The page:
Cool. I just noticed I was cited in an article on New York Magazine.
Archive for 17th April 2007
Quickly becoming one of the most talked up pieces of vaporware (okay, that’s not true), it seems Google is finally “very close” to enabling their “Claim Your Content” filtering system.
My main question is how the hell does it work?
It is supposed to automatically identify copyrighted content. This sounds impossible. How do you distinguish between fair use and infringement? What if I mash up a parody video combining elements of other videos? That is protected by law. How is YouTube going to keep people from maliciously (and believe me, they will) claiming material that they really have no right to?
For anybody who mentions things like “look certain patterns in the video…,” I reiterate the importance of protecting free speech: everybody has a right to report on, make fun of, or comment on any copyrighted material out there. That includes using it, so long as you don’t rip the entire thing. Any sort of automated scanning would fail to recognize such fair use.
However, if Google’s technology works, they will murder their competitors. Much like the idea of the digital transmission right, creating the one and only copyright safe haven will make YouTube powerful. It will be the center of user-generated content as well as licensed content. This is because once Google has this filter in place, the once-angry Viacom and friends will come back with arms wide open.
More importantly, it puts their competitors in deeeeeeeep trouble, especially if Google spent the past year patenting their new technology. It makes Google’s attempt a clear stab at respecting copyright, while everybody else just looks like thieves.
Of course, looking like stealing never really stopped something on the web. Nobody cares. Well, not you and I. But without the deep pockets of Google, what video site can withstand a billion dollar lawsuit? And that’s just from Viacom (hint: there are more owners out there).
Still, I think this ushers in the end of a great era. You know, sort of like what it felt like when Napster was finally taken offline. Not that BearShare, Morpheus, Kazaa, Lime Wire, torrents, and other things didn’t pop up afterwards and replace it.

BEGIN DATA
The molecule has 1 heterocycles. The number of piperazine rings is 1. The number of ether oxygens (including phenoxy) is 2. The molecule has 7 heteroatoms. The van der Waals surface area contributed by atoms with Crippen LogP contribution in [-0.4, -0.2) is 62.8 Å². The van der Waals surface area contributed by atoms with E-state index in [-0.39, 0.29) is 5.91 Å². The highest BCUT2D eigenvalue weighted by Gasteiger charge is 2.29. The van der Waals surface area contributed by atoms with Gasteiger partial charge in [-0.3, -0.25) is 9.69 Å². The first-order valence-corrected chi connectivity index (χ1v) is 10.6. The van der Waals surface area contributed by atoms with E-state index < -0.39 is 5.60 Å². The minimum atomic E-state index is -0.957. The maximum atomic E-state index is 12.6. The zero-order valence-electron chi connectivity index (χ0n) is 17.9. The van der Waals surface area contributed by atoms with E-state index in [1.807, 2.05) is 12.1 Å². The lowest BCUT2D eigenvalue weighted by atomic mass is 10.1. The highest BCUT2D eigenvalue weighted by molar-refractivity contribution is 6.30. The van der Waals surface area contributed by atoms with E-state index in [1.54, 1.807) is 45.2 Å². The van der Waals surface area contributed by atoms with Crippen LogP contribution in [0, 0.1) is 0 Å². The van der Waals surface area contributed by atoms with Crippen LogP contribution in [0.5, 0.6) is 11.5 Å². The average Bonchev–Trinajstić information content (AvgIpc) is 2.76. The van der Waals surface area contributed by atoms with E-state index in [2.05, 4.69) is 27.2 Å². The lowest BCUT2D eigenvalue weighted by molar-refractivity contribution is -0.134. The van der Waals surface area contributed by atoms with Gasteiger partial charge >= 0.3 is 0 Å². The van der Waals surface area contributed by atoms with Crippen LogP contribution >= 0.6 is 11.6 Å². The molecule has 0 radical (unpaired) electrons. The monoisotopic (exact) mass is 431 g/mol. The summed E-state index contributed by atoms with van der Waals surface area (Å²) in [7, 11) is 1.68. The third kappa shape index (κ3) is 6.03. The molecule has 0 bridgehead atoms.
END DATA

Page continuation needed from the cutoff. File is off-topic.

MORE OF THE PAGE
So long YouTube of the wild-wild-west, we’ll miss you (as we move to your cooler to-be competitor that doesn’t have filters)!
While it was no secret that counting website visitors is notoriously inaccurate, comScore has released a study that indicates cookie tracking can over represent your visitors by a factor as high as 2.5.
Some interesting highlights in the article:
- 7% of computers account for 35% of all cookies
- 31% of Internet users cleared cookies during the month of the study
- Only 4% of Internet users delete third-party but not first-party cookies
- Traffic overestimation can be up to 150%
This is interesting because many online tools such as Google Analytics (which I use) leverages cookie track visitors. This is an example of a “third-party” cookie. The cookie is used to track when a visitor returns.
There is some good news: If this is the case, return visitor rates may be far higher than what is reported. Cookies are used to track return visitors, so if those cookies are getting wiped out, using the same logic, I can conclude my return visitor rate may be up to 2.5x greater.
The alternative is to use server side tracking such as Awstats, or some combination. In reality, I don’t really care how many visitors I have, but it’s still an important thing to keep in mind.